The choice of taxa therefore typically is a compromise between scientific relevance and feasibility. Nevertheless, it is unwise to over-emphasize feasibility (as has happened in some previous studies), because the taxonomic coverage may then be confined to groups that provide little useful information about the objective. For example, characterizing forest types, ages or treatments by means of taxa that occur almost exclusively in large clearings or in pools, and so tend to be similar among the different forest types, is unlikely to be successful.Conversely, a study intended to ascertain what changes in biodiversity occur in grazed meadows compared to ungrazed sites, and how the changes can be minimized, might target otherwise feasible groups expected to signify the relevant changes more clearly. These changes might include the occurrence and vigour of specific plants and allied microhabitats (reflected by selected plant bugs, for example), ground exposure (influencing grasshoppers, which deposit their eggs in bare soil, and soil mites that respond to local soil moisture and other soil factors), general habitat structure (potentially reflected by ground beetles, for example), and food-chain as well as habitat effects (e.g. through study of predaceous wasps). Changes in such species would also indicate if important linkages with other organisms are likely to be disturbed, and suggest further consequences. An informed biodiversity study of this sort then can suggest whether and how mitigation is to be carried out.
It is unwise to restrict studies to only one or two easy-to-identify groups. Not only may such a restriction provide too few data to answer the questions at hand, but it is also inefficient because very little use is made of costly samples containing many other potentially instructive taxa. Such “other taxa” are routinely discarded in most smaller biodiversity studies, rather than being preserved or made more widely available. Instead, work should normally be done on a relevant but taxonomically and ecologically diverse subset of the taxa collected. Predators and herbivores, for example, would be expected to show different patterns and to provide different insights.
Duration of the
Most sampling devices or techniques target a single stage of the life cycle, especially the adult. However, some adult insects live for a very short time, and when the population emerges synchronously adults may be present in the field for a week or less. Moreover, different species emerge at different characteristic times of year. The emergence of a species may be early or late in any given season, depending on weather. Its availability for trapping even when present (and so whether it will be captured at any given time) depends on the weather and on its abundance. It turn, abundance depends on population processes governed by natural enemies and many other factors.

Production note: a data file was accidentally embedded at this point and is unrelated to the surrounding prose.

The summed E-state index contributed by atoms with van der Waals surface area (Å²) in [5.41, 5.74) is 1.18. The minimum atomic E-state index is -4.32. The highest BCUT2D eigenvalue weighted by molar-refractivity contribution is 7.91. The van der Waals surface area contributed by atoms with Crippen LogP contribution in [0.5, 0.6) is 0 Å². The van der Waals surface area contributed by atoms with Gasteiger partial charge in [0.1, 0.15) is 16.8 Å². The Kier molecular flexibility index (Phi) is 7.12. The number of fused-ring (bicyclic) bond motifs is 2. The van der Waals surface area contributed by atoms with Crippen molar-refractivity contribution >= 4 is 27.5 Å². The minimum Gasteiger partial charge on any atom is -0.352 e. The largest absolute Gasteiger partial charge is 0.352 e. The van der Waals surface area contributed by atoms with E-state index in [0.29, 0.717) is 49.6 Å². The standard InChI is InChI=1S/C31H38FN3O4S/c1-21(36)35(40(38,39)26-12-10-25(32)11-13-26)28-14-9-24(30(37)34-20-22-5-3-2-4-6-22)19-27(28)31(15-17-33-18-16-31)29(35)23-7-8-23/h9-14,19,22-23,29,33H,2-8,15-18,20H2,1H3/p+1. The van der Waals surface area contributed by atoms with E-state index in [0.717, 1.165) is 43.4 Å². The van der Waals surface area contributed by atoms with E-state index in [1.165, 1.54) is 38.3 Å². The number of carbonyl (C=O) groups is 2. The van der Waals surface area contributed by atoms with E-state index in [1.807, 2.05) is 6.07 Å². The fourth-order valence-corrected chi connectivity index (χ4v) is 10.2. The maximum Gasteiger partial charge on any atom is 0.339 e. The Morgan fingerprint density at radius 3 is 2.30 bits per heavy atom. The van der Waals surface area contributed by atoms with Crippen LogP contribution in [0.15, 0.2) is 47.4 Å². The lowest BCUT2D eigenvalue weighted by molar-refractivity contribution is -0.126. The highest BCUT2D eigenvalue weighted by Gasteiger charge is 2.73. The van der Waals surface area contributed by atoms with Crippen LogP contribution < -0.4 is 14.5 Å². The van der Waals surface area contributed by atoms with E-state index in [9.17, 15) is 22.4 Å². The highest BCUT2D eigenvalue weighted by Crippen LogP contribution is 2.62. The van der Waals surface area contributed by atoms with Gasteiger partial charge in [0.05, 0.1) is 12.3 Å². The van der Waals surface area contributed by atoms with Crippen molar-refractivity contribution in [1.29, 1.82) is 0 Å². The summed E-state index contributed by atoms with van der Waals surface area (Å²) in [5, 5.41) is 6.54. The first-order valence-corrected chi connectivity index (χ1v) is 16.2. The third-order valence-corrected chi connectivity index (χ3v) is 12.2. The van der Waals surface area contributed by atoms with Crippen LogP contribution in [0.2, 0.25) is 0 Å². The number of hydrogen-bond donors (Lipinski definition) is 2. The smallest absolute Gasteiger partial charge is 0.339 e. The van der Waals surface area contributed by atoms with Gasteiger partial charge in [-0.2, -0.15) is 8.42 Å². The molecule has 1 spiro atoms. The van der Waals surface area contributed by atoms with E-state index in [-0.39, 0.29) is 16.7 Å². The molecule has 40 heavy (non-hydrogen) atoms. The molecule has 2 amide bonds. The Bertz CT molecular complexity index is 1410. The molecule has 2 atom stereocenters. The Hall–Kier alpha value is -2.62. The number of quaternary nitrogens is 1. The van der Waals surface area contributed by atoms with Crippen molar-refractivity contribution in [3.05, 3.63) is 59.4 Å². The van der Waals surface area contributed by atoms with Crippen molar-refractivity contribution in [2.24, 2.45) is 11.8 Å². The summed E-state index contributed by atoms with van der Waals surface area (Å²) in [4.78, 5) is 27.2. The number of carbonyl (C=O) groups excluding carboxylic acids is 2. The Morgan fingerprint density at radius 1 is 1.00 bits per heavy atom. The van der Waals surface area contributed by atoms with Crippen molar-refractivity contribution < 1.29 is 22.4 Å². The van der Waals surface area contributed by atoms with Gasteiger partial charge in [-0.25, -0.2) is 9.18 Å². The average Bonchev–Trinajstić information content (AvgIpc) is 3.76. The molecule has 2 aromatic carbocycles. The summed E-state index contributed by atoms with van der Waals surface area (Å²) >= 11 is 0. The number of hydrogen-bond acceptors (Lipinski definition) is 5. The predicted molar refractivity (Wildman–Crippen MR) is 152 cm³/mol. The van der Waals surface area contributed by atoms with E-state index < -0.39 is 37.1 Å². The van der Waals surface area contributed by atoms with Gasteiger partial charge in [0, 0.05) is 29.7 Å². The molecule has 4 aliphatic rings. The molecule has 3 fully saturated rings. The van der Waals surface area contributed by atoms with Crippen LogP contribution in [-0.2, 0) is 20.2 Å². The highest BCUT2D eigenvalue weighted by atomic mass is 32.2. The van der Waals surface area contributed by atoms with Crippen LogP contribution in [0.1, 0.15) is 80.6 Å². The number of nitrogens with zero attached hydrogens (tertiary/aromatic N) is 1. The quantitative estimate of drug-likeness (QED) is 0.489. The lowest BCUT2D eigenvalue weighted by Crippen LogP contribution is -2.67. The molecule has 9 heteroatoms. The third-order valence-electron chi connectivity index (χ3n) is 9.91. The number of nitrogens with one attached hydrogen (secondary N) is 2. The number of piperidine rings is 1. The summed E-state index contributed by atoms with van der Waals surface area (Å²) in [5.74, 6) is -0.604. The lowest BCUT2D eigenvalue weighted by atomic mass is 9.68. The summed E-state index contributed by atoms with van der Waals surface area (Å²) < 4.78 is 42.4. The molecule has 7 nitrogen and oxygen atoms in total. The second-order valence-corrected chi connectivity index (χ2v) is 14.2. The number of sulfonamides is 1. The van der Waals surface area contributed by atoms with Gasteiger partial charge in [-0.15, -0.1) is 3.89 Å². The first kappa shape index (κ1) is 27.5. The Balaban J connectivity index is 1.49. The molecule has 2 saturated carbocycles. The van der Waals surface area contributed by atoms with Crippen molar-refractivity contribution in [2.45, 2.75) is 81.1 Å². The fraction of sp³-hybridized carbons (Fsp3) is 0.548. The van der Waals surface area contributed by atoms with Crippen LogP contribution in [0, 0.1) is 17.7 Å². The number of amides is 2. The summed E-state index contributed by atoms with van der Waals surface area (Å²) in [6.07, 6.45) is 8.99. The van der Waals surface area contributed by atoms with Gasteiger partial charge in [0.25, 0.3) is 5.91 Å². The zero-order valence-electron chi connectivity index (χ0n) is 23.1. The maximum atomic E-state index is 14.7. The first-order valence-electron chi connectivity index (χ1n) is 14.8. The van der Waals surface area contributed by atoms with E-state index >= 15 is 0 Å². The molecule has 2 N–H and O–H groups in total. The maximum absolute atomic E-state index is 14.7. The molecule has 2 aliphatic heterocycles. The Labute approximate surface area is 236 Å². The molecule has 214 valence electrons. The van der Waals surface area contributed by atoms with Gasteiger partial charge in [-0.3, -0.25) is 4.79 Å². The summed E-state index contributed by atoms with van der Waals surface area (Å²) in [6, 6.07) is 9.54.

These variations mean that a given species may or may not be captured in a sampling program that is too short or insufficiently intensive. In particular, short visits to sites are likely to provide only a small random selection of the real diversity. Even if a longer lived and therefore more reliably encountered larval stage is sampled instead, for example, it will not be possible to identify most of these larvae without a costly program of rearing and taxonomic analysis. Larvae may nonetheless provide more useful information than adults for some purposes. Taking advantage of this fact requires especially careful planning to overcome additional difficulties of sampling and deficiences of taxonomic knowledge.
Consequently, a study of biodiversity must be planned over a time frame of adequate duration. Local diversity cannot be characterized unless the core data are more-or-less complete. “Hit and run” techniques have been recommended as the only practical way of sampling tropical diversity (e.g. Coddington et al. 1992), but are likely to be inadequate except for superficial assessments.
Moreover, most changes in biodiversity of potential interest (colonization, succession, population cycles, etc.) accord with long-term natural events, which can be interpreted only when long-term data have been collected. For example, analysis of ten years of population data on the gall midge Taxomyia taxi and its parasitoids failed to demonstrate density-dependent effects; however, extension to a 24-year run of data revealed such effects (Redfern and Cameron 1993). The major events, chiefly climatically driven, that help to govern many ecosystems occur at intervals of several years, which is longer than the normal cycle for the funding of research (Weatherhead 1986).
Biodiversity is best assessed through several simultaneous sampling methods. All methods have their strengths and weaknesses, and for most objectives a useful cross section of the fauna will be sampled only by using a number of different techniques (cf. Marshall et al. 1994).
Methods must be appropriate for the targeted taxa and habitats. In addition to typical mass-collecting devices, the sampling set can be supplemented by specific methods for target taxa, as long as the uniformity of the core sampling effort is controlled from one study to another. Also, occasional additional material acquired by supplementary techniques, such as searching streamside vegetation or rearing, generally makes the taxonomic work easier.
The most cost-effective techniques are passive or behavioural ones (e.g. pan trap, pitfall trap, Malaise trap, flight-intercept trap, Berlese funnel); insects come to the trap or collecting vessel, rather than being pursued by the collector. Such techniques yield huge numbers of specimens, leading to good habitat coverage, but creating difficulties of sorting and selection.
It is especially important to standardize methods (see recommendations by Marshall et al. 1994). Only in this way can information from different sites, regions, and times be compared effectively. Such standardization requires careful attention to the number, size and colour of traps, the mesh size of sieves, etc., as well as the day-to-day execution of the sampling (see below). Some attempts to develop standard protocols for sampling insects in particular environments are already underway (e.g. Finnamore 1996b).